By Laurence Pierson
It is two o’clock in the morning. The weather outside is cold and wet. The alarm on the cell phone goes off signaling that a search is getting underway. What type of person would leave the warm comfort of their home to begin searching a remote and sometimes treacherous area in order to find a missing child? The type of person who is willing to make the sacrifice needed to save the life of a missing person– that’s the type of person that the Search and Rescue team of Kent County is looking for.
I have often wondered who the people were that I have seen on the local news conducting searches. I recently attended an open house for the Search and Rescue team to find out more about them. It was a certainly an eye opening experience. My contact person was Brian Toronyi. He has been a member for 4 years and is the deputy director and HR representative.
The group consists of about 70 volunteer members and they work in close coordination with the Kent County Sheriff Office. Last year they conducted 16 searches with an average team size of 50 people. The Kent County group is considered to be the best in the state and one of the Midwest’s leading organizations. They set a standard of excellence and provide training for other Search and Rescue organizations.
Their searches are treated as a law enforcement matter and are held to a high degree of confidentiality. The missing people are often young children, or an elderly person suffering from dementia. Sometimes the missing subject is autistic, despondent or suicidal. In some cases the person is missing but does not want to be found. Before a search begins, the team needs to analyze the profile of the search subject in order to refine the search requirements. In fact there is a book, “Lost Person Behavior” that helps develop the search method for different types of individuals. A successful search may have a happy ending, or it may not. The subject might not be found alive or may be the victim of a crime. If an elderly person wanders off, there is only a 50-50 chance that they will survive for 24 hours. Search and Rescue is a very serious business conducted by highly trained and dedicated individuals.
The open house I attended is used to recruit new members who can strengthen the team. Most of the folks in attendance wanted to find a way to help their community as an active participant. They were looking for a new challenge and new skills which could be put to use in helping others. However, you cannot just walk in and sign up. This is a very exclusive group looking for only the best people.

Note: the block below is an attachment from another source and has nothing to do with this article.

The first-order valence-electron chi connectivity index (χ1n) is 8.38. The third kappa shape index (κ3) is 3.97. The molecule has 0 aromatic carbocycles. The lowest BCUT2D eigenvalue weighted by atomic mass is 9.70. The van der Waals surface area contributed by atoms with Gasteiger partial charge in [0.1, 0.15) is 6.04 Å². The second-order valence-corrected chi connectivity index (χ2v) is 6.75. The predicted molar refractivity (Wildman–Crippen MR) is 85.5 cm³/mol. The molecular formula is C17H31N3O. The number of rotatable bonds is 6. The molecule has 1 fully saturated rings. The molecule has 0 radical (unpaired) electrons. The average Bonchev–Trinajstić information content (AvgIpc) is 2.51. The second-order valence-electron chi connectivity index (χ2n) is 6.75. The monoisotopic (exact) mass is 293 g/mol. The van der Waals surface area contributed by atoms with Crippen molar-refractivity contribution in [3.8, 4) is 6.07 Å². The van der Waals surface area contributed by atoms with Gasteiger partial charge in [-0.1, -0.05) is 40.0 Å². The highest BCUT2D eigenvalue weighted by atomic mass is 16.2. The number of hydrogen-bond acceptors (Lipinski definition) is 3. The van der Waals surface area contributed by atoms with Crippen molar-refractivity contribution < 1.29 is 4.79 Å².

Here are some of the first steps you will take on your way to becoming a team member. Upon passing a background check and gaining acceptance into the program, you are a considered to be a probationary member. You will become a licensed amateur radio operator, will receive training in first aid, CPR, crime scene awareness, extraction and rescue and many other areas. You will learn to work with their dogs. (The bloodhound Emma was in attendance at this meeting). You will take part in field exercises and earn many certifications. Eventually you may receive national certification. The initial probation period takes 3 to 6 months and usually requires 40 hours of training. If you think all of this sounds fun, you will love the activity coming up next month, winter survival training. How about a camp out in February–especially in the type of weather we have been having as of late.
The training is not easy, and it is not meant to be. This team needs people they can rely on, people who are truly dedicated to their mission. It will take about 18 months to become fully trained. At that point you are a full team member with many opportunities to continue with your training and growth in this challenging endeavor.
I came away from the meeting with a great sense of pride in the work these people do. These are the people who are willing to do the gritty work that often goes unrecognized. They take pride in themselves, their team and the work they do. They willing to take on a mission regardless of the conditions and work their hardest to accomplish the task. Although the demands are great, being part of this team is immensely rewarding. These members experience a sense of camaraderie and develop lifelong friendships. But most importantly, their dedication provides us with a resource we can rely on should a loved one be missing.